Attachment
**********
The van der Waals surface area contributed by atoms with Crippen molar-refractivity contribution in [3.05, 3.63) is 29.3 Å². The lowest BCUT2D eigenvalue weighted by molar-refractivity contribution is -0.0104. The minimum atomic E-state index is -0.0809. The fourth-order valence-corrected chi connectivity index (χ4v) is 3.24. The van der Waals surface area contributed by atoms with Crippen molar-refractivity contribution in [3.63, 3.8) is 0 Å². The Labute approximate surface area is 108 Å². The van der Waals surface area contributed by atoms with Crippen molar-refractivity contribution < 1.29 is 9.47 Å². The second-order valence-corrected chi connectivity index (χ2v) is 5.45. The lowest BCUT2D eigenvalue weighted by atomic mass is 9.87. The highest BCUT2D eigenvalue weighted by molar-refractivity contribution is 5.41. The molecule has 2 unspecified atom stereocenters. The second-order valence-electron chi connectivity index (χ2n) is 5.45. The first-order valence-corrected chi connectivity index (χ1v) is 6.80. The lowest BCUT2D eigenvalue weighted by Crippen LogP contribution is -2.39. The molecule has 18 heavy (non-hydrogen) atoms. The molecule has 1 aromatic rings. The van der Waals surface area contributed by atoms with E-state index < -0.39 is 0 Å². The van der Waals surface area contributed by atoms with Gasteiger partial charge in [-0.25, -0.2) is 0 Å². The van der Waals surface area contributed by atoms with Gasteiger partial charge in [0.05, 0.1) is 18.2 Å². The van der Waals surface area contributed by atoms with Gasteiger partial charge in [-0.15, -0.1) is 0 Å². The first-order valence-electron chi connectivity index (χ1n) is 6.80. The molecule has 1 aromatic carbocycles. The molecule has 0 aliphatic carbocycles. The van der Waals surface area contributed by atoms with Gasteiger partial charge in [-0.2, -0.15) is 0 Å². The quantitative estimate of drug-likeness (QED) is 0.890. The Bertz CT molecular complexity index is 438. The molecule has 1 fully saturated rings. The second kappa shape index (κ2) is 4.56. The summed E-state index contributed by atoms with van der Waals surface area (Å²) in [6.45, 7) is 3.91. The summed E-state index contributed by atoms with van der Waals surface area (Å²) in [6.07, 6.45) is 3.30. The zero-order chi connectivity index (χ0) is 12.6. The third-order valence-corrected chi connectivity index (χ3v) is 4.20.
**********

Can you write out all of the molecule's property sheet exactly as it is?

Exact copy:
The van der Waals surface area contributed by atoms with Crippen molar-refractivity contribution in [3.05, 3.63) is 29.3 Å². The lowest BCUT2D eigenvalue weighted by molar-refractivity contribution is -0.0104. The minimum atomic E-state index is -0.0809. The fourth-order valence-corrected chi connectivity index (χ4v) is 3.24. The van der Waals surface area contributed by atoms with Crippen molar-refractivity contribution in [3.63, 3.8) is 0 Å². The Labute approximate surface area is 108 Å². The van der Waals surface area contributed by atoms with Crippen molar-refractivity contribution < 1.29 is 9.47 Å². The second-order valence-corrected chi connectivity index (χ2v) is 5.45. The lowest BCUT2D eigenvalue weighted by atomic mass is 9.87. The highest BCUT2D eigenvalue weighted by molar-refractivity contribution is 5.41. The molecule has 2 unspecified atom stereocenters. The second-order valence-electron chi connectivity index (χ2n) is 5.45. The first-order valence-corrected chi connectivity index (χ1v) is 6.80. The lowest BCUT2D eigenvalue weighted by Crippen LogP contribution is -2.39. The molecule has 18 heavy (non-hydrogen) atoms. The molecule has 1 aromatic rings. The van der Waals surface area contributed by atoms with E-state index < -0.39 is 0 Å². The van der Waals surface area contributed by atoms with Gasteiger partial charge in [-0.25, -0.2) is 0 Å². The van der Waals surface area contributed by atoms with Gasteiger partial charge in [0.05, 0.1) is 18.2 Å². The van der Waals surface area contributed by atoms with Gasteiger partial charge in [-0.15, -0.1) is 0 Å². The first-order valence-electron chi connectivity index (χ1n) is 6.80. The molecule has 1 aromatic carbocycles. The molecule has 0 aliphatic carbocycles. The van der Waals surface area contributed by atoms with Gasteiger partial charge in [-0.2, -0.15) is 0 Å². The quantitative estimate of drug-likeness (QED) is 0.890. The Bertz CT molecular complexity index is 438. The molecule has 1 fully saturated rings. The second kappa shape index (κ2) is 4.56. The summed E-state index contributed by atoms with van der Waals surface area (Å²) in [6.45, 7) is 3.91. The summed E-state index contributed by atoms with van der Waals surface area (Å²) in [6.07, 6.45) is 3.30. The zero-order chi connectivity index (χ0) is 12.6. The third-order valence-corrected chi connectivity index (χ3v) is 4.20.